I am not a data scientist. And while I’m familiar with a Jupyter notebook and have written a fair amount of Python code, I don’t claim to be an expert in machine learning. So when I played the first part of our no-code/low-code machine learning experiment and got over 90% accuracy on a model I suspected I had done something wrong.
If you haven’t been following so far, here’s a quick overview before we refer you to the first two articles in this series. To see how far machine learning tools for the rest of us had come – and to redeem myself the unwinnable task I had been assigned to machine learning last year – I took a well-worn heart attack dataset from an archive at the University of California, Irvine and tried to top student results in data science using the “easy button” of Amazon Web Services. low-code and no-code tools.
The whole point of this experiment was to see:
- If a relative novice can use these tools effectively and accurately
- If tools were more profitable than finding someone who knew what they were doing and giving it to them
That’s not exactly a true picture of how machine learning projects usually go. And as I found out, the “no code” option provided by Amazon Web Services—SageMaker Canvas— is intended to work hand-in-hand with the more data science-driven approach of SageMakerStudio. But Canvas outperformed what I was able to do with Studio’s low-code approach, but probably because of my less skilled hands in data management.
Robot work evaluation
Canvas allowed me to export a shareable link that opened the model I created with my full version from the 590+ rows of patient data from the Cleveland Clinic and the Hungarian Heart Institute. This link gave me a bit more information about what happened inside the very black box of Canvas with Studio, a Based on Jupyter platform for doing data science and machine learning experiments.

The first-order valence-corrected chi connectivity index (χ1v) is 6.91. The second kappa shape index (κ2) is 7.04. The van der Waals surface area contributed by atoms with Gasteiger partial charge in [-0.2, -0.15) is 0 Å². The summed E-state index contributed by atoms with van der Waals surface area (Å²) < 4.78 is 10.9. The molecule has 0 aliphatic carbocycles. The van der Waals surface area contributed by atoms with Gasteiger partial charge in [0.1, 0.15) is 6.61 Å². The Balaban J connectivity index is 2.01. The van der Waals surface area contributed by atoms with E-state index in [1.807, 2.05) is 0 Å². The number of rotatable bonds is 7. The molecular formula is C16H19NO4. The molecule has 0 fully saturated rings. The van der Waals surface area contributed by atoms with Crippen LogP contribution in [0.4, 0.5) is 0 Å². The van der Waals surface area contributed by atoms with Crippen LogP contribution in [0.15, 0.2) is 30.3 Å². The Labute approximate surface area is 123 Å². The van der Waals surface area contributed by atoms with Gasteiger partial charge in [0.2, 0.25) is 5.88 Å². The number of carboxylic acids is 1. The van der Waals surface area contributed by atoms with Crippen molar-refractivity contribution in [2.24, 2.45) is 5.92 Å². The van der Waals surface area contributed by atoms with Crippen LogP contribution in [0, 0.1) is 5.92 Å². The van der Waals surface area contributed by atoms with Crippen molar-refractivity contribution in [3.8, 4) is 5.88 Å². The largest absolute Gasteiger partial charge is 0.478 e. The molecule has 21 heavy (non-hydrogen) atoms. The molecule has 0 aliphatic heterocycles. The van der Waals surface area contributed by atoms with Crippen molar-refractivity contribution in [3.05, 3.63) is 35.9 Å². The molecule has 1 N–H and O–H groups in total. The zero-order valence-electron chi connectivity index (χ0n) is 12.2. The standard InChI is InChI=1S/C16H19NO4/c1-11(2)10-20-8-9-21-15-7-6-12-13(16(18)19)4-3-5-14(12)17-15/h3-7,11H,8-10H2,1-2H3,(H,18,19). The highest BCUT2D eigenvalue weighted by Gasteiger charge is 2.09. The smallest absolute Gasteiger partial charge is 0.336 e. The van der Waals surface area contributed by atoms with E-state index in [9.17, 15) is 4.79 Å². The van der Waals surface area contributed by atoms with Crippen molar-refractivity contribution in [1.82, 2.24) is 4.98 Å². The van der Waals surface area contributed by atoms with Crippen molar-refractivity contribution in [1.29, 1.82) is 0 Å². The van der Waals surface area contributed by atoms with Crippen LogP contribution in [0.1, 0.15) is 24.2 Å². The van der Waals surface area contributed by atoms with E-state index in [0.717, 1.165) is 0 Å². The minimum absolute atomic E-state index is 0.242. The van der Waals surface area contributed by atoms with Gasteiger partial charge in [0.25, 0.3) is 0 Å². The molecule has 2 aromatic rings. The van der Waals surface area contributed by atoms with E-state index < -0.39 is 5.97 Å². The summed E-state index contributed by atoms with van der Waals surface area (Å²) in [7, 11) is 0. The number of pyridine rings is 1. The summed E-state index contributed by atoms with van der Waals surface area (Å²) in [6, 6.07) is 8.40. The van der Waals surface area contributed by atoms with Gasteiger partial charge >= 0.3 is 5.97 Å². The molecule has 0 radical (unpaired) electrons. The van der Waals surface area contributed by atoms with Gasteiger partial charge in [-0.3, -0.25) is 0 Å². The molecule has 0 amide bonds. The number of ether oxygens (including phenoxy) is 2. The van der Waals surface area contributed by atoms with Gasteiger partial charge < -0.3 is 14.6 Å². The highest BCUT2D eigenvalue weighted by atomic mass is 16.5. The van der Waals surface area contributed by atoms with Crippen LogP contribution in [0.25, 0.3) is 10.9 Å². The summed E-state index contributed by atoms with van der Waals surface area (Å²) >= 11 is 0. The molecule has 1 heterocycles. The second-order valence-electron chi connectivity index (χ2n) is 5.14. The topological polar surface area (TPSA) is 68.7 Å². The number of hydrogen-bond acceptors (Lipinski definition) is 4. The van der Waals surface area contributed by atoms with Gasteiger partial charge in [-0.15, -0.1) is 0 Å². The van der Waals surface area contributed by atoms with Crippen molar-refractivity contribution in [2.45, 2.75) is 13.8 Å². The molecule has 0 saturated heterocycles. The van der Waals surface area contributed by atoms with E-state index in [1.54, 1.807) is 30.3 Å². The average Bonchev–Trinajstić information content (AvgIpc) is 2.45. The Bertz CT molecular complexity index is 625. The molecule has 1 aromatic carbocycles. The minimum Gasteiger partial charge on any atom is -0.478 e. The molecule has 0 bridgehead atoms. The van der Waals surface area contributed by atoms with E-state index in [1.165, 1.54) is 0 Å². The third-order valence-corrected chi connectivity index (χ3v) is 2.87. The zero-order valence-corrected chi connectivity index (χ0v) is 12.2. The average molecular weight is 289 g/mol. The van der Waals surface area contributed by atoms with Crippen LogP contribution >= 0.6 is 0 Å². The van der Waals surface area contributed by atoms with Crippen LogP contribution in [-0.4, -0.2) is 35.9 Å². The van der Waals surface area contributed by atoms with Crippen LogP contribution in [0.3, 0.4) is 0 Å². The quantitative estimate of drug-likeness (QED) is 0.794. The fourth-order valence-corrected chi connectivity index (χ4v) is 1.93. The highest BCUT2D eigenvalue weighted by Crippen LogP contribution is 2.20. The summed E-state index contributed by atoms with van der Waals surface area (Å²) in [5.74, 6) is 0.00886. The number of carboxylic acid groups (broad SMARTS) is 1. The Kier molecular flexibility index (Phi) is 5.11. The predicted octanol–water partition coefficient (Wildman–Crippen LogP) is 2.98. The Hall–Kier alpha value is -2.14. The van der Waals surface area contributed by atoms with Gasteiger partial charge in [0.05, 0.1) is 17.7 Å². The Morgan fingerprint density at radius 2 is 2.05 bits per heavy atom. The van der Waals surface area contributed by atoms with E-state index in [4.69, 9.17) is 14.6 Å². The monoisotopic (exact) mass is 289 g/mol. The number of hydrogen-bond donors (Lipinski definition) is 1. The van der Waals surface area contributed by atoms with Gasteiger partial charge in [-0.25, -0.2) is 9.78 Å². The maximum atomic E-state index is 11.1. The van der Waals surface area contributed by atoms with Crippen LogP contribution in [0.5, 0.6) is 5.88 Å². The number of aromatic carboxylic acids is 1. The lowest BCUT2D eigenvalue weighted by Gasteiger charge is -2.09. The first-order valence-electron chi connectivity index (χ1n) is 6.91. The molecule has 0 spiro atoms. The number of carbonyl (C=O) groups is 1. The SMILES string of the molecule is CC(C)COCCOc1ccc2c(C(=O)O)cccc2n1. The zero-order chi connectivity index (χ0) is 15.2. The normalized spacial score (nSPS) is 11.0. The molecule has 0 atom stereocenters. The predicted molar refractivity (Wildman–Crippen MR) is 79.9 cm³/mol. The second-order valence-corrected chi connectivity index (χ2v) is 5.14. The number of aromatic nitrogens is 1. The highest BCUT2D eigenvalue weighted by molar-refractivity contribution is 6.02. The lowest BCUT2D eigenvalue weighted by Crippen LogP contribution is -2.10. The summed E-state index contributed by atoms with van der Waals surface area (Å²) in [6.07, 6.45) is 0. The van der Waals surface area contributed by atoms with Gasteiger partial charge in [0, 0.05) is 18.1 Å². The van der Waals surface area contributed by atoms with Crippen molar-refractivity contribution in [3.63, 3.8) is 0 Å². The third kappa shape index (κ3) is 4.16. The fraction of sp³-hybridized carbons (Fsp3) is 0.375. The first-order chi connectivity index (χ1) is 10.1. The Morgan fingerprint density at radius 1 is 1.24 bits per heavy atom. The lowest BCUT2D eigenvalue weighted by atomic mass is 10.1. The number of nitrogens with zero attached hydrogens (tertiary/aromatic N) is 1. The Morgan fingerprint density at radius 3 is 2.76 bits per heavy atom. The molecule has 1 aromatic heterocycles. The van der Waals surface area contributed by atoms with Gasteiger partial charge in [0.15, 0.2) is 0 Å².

As its name slyly suggests, Jupyter is based on Python. It is a web interface to a container environment that allows you to build kernels based on different Python implementations, depending on the task.
Cores can be populated with any modules the project needs when performing code-focused explorations, such as the Python Data Analysis Library (panda) and SciKit-Learn (learned). I used a local version of Jupyter Lab to do most of my initial data analysis to save on AWS compute time.
The Studio environment created with the Canvas link included pre-built content giving a preview of the produced Canvas template, which I briefly discussed in the last post:
Some of the details included the hyperparameters used by the best-fitting version of the model created by Canvas:
Hyperparameters are adjustments AutoML has made to the algorithm’s calculations to improve accuracy, as well as some basic operations: SageMaker instance parameters, tuning metric (“F1”, which we’ll discuss in a moment ) and other entries. This is all pretty standard for a binary classification like ours.
The model overview in Studio provided basic information about the model produced by Canvas, including the algorithm used (XGBoost) and the relative importance of each of the columns scored with something called SHAP values. SHAP is a really horrible acronym that stands for “SHapley Additive exPlanations”, which is a game theorymethod based on extracting the contribution of each data entity to a change in the model output. It turns out that the “maximum heart rate reached” had a negligible impact on the model, while thalassemia (“thall”) and angiography results (“caa”) – data points for which we had significant missing data – were more impactful than I expected. I couldn’t let them down, apparently. So I uploaded a performance report for the model to get more detailed information about the model’s performance: